Over the coming weeks, NATO and Russia are to launch a series of super-high-end war games. These games are hardly for fun — rather, they are deadly serious practice sessions for hundreds of thousands of soldiers, thousands of combat aircraft and flotillas of combat ships. While no one will die — other than by accident, a not uncommon occurrence in such exercises — the messages going back and forth are crystal clear: We are prepared for war.
Russia’s exercise is called Vostok — which means “east” — and will be held principally east of the Ural Mountains. It is the largest military exercise by Russia since Soviet times and will deploy 300,000 troops and more than 1,000 military aircraft.
Of note, China will participate with thousands of its troops operating alongside the Russians and there will also be a token contingent of troops from Mongolia, which has been a partner to both Russia and NATO at times.
The message to the West is obvious: Russia and China might work together militarily against NATO in the East or the US and its allies in the Pacific.
The futuristic novel Ghost Fleet by Peter Singer and August Cole gives an excellent description of a high-tech war that begins unexpectedly in the Pacific with Russia and China allied against the US. These war games provide a preview of that sort of military activity could look like — and it should be very worrisome to US planners.
NATO is to conduct its own huge military exercise, named Trident Juncture 2018. It will take place on the northern borders of the alliance and will involve 40,000 troops from all 29 nations, a couple of hundred aircraft and dozens of warships. While not as spectacularly large as Vostok, it will serve as a “graduation exercise” for NATO’s new Spearhead Force, a serious, highly mobile capability that can put NATO combat troops into the Baltic states to repulse a Russian invasion within a matter of days.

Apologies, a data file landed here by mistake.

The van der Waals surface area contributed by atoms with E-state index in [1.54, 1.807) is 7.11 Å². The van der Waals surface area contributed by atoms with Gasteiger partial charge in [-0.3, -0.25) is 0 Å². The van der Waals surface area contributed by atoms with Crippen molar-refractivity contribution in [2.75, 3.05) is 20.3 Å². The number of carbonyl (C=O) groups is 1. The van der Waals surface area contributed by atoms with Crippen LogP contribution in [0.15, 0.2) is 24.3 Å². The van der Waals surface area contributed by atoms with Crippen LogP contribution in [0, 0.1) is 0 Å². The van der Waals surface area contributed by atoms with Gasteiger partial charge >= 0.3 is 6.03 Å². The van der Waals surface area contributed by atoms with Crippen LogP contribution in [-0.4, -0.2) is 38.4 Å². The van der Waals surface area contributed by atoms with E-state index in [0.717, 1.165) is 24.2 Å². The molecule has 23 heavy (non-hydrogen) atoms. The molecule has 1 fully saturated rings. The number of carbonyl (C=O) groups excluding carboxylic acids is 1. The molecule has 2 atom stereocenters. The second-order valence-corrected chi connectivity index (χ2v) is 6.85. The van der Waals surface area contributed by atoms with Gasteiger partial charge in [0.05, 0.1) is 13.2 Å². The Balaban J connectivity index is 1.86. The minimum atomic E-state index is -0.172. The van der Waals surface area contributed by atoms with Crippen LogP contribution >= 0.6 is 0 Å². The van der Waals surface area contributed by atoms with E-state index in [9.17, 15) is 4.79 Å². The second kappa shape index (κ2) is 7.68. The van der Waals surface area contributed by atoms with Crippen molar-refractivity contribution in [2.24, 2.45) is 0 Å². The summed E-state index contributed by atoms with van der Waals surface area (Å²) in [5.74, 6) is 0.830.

Led by a highly motivated Italian unit that could be fully ready to fight in 48 hours, the spearhead force also includes Dutch and Norwegian forces.
Advance word says the exercise will include a mock invasion of Norway by US Marines.
This robust event is part of a vast improvement over the anemic states of readiness in NATO just a decade ago.
Of note, two high-capability militaries that are not NATO members, but are close coalition partners — Sweden and Finland — will participate.
When I was supreme allied commander of NATO a few years ago, I deeply admired the professionalism and military excellence of both nations, which participated with NATO in many global operations.
The Russians are deeply concerned about the possibility of Sweden and Finland considering NATO membership, and their involvement in Trident Juncture will stoke those fears in Moscow. All of this means tension and the possibility of miscalculation. We should pay particular attention to four key elements of these very serious games.
First, we need to recognize that there are internal messages working here on both sides. In the Russian case — and especially from the perspective of Russian President Vladimir Putin — the games signal the high capability and professionalism of the nation’s troops. This builds on the patriotic pride that was created by the invasion of Ukraine and the annexation of Crimea, and is a signal to the general population that their military is more than capable of holding on to those gains.